Constable’s Wivenhoe Park is widely recognized as an important work in the artist’s career. Produced at the time when he was beginning to execute finished pictures largely in the open air and before the motif itself, this vigorous, informal portrayal of the estate embodies the artist’s personal conception of ‘natural painture’ (by which he meant the ‘pure and unaffected representation’ of nature).15Constable, letter to John Dunthorne, 29 May 1802, in Beckett, vol. II, p. 32. Far less scholarly attention, however, has focused on the smaller companion picture: the second of the two ‘views’ commissioned by the Rebows, which depicts the ‘little fishing house’ (now known as ‘The Quarters’) behind Alresford Hall.16M. Girouard, ‘Living in a Folly’, Country Life, vol. CXXIV, no. 3225, 6 November 1958, p. 1040, notes that the name is said to date from the Civil War period, when Cromwell quartered his troops in this area. For the suggestion that the original cottage on the site was used as servants’ quarters, see J. Hedges, Alresford 1900–2000: A Century of Village Life in Postcards and Photographs, Alresford, Essex, 2000, p. 26. At first glance, the paintings would appear to have been executed as a study in contrasts: Wivenhoe Park is a sweeping panorama, full of life and movement, beneath a dramatic, cloud-filled sky. ‘The Quarters’ behind Alresford Hall is half the size, and depicts a single building enclosed by trees – a hushed and secluded scene seemingly devoid of people. Not surprisingly, the straightforward, frontal presentation of the fishing pavilion has been viewed by some writers as ‘more conventional’ than the bold, ‘unaffected’ naturalism of Wivenhoe Park (in which the parkland dominates the distant, partly obscured house).17See, for example, M. Cormack, Constable, Cambridge, 1986, pp. 97, 99. However, a careful comparison of the two works reveals a subtle but significant correspondence. 

The choice of subject matter in the two pictures has in common its focus on those areas of the Rebow estates that had undergone formal landscaping and ‘improvement’ during the previous generation. In the late 1770s, Major General Rebow’s father-in-law, Colonel Isaac Martin Rebow, had employed the landscape architect Richard Woods to undertake extensive alterations and additions to the parkland surrounding the house at Wivenhoe. The landscaping works included the construction of two lakes, a lock and rustic arch, a brick bridge with an oak balustrade, and coach roads; the sowing of lawns; and substantial plantings of trees (spruce, larch, pine, cypress, cedars and laurel)18Richard Woods, estimates for building works at Wivenhoe Park, Isaac Martin Rebow (1731–1781) papers, box 2, Rebow Family Papers, Essex County Record Office (Colchester Branch), Acc. C47; see also Feesey, pp. 14–18. The family’s pride in these various ‘improvements’ is most clearly revealed in a letter written by the Colonel’s wife, Mary, in which she declares:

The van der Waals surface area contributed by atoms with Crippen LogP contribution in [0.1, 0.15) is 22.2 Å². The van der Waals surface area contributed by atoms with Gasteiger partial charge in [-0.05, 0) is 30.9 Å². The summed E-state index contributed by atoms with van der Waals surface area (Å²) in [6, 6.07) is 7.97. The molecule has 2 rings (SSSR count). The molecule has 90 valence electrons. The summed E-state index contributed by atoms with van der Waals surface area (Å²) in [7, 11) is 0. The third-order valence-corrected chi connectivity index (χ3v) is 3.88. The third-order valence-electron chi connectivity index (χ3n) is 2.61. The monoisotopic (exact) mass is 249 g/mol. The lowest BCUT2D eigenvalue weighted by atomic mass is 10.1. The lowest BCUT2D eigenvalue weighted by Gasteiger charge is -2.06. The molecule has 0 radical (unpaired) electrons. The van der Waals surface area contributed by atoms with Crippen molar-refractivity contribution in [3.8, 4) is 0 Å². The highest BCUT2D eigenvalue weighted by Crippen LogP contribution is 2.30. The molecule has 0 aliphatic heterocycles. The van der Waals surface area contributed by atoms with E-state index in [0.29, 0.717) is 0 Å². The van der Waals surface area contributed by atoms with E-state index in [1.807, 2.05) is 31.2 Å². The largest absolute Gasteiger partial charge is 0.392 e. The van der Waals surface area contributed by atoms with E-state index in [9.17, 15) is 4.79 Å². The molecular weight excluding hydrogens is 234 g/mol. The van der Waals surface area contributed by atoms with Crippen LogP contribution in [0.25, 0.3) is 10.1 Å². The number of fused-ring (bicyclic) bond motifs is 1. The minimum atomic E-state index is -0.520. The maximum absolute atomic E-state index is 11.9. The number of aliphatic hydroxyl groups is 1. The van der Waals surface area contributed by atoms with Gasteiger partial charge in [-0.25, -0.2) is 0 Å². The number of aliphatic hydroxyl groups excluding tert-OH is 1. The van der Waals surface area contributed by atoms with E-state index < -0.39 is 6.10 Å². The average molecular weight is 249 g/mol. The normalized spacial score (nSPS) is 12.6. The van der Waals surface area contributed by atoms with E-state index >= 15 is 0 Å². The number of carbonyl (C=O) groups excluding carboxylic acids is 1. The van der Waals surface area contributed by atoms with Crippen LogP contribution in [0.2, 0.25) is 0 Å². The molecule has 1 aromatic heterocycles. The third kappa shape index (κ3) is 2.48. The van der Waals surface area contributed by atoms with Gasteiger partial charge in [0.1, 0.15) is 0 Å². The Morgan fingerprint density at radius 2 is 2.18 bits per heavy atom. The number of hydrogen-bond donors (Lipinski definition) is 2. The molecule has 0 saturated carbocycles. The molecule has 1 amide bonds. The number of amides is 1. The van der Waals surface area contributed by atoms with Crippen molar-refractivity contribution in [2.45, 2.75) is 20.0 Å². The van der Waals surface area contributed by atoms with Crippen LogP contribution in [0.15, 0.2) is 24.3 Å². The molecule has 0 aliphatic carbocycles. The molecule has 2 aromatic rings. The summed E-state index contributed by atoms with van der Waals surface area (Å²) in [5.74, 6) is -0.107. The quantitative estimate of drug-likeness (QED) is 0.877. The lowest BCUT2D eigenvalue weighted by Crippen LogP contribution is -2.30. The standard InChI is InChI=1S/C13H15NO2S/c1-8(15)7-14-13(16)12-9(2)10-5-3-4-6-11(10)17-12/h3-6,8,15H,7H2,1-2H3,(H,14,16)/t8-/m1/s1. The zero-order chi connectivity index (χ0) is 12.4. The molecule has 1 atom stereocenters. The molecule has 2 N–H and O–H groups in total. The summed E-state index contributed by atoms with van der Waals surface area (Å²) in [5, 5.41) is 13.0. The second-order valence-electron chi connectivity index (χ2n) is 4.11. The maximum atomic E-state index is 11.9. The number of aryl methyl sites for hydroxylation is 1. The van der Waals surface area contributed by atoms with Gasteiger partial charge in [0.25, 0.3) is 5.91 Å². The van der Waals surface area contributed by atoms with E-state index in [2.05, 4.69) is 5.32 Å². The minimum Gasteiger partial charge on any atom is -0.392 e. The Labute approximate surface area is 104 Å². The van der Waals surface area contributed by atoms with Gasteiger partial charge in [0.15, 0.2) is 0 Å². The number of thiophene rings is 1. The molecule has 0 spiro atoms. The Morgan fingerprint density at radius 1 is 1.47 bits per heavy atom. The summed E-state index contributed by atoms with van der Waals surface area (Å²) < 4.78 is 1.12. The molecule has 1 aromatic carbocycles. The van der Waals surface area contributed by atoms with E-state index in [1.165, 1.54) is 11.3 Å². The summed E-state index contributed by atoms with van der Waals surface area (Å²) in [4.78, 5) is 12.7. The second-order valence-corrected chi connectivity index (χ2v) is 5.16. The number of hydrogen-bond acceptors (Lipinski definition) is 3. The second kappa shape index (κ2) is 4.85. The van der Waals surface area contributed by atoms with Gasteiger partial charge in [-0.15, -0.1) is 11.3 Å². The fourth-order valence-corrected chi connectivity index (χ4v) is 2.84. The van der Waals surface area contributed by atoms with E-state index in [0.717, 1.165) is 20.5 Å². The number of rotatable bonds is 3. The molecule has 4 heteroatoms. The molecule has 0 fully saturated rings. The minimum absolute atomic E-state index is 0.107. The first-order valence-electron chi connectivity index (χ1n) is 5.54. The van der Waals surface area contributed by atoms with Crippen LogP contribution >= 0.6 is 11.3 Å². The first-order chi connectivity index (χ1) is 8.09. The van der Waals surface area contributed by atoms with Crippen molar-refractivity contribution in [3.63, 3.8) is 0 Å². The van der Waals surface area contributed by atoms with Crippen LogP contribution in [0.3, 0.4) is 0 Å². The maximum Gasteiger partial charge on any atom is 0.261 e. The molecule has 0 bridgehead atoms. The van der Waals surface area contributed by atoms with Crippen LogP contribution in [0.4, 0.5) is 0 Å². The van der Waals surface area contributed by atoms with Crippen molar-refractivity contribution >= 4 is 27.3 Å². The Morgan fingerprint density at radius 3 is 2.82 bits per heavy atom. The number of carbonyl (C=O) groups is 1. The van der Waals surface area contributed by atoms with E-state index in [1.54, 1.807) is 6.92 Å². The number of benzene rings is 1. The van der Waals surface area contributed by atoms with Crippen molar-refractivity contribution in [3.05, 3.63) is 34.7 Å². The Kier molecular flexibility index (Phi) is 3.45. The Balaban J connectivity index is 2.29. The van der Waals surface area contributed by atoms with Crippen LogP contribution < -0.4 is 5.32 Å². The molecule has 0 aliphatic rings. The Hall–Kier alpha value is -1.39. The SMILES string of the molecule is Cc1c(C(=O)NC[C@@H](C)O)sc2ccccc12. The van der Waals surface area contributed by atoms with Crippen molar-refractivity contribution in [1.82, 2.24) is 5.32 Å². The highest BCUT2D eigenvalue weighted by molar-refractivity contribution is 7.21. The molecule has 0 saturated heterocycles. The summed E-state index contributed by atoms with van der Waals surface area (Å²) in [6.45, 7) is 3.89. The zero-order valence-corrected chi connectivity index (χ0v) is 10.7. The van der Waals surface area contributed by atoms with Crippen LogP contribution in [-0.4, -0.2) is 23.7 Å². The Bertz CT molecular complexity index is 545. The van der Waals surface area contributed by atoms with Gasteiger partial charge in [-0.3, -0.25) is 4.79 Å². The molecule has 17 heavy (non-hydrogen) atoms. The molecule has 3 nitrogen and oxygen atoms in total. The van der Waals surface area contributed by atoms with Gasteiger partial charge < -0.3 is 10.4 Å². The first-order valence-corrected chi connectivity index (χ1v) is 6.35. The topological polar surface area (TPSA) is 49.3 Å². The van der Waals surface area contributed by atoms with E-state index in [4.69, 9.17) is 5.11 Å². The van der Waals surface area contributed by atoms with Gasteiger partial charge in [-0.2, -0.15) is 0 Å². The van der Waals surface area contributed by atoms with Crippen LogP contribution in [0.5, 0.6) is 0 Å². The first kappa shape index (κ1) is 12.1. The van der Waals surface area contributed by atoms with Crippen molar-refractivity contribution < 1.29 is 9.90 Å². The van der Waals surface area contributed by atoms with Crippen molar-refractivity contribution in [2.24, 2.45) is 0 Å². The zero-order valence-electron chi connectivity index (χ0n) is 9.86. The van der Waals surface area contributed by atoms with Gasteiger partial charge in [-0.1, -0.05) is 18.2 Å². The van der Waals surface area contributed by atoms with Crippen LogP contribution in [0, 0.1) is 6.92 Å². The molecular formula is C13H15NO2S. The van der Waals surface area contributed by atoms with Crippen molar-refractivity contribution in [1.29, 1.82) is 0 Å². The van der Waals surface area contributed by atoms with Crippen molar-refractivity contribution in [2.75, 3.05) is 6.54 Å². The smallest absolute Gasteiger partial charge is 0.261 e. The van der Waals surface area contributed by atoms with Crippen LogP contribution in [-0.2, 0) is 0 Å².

Mr Woods… told me he had put everything in such a train that he should not have occasion to come down any more until October, when he should just beautify and put the finishing touches to one of the most pleasing pictures in England.19Mary Rebow, letter to Isaac Martin Rebow, 26 July 1778, cited in Brown, p. 66. 

These same ‘picturesque’ elements would be carefully incorporated in Constable’s Wivenhoe Park some four decades later. 

The landscaped park would become the most famous aspect of the Wivenhoe estate, a symbol of the Rebow family’s stature. As one nineteenth-century history of Essex stated: 

The present mansion of Wyvenhoe Park … stands in the midst of one of those fine old deer parks which have been justly described as the pride and ornament of our land, whose venerable … trees represent the stability of the old families whose homes they surround … From the principal entrance is a carriage drive, which, in its gradual descent past a lake on the left, brings the house into view through an opening in a row of tall and venerable trees fringing the margin of a broad sheet of water … This park … is richly clothed with timber; and its forestal aspect and undulations towards the western valley, contrasting with the smooth and open lawn-like lands … present a pleasant rural picture.20D. W. Coller, The People’s History of Essex, Comprising a Narrative of Public and Political Events in the County, Chelmsford, Essex, 1861, pp. 565–6.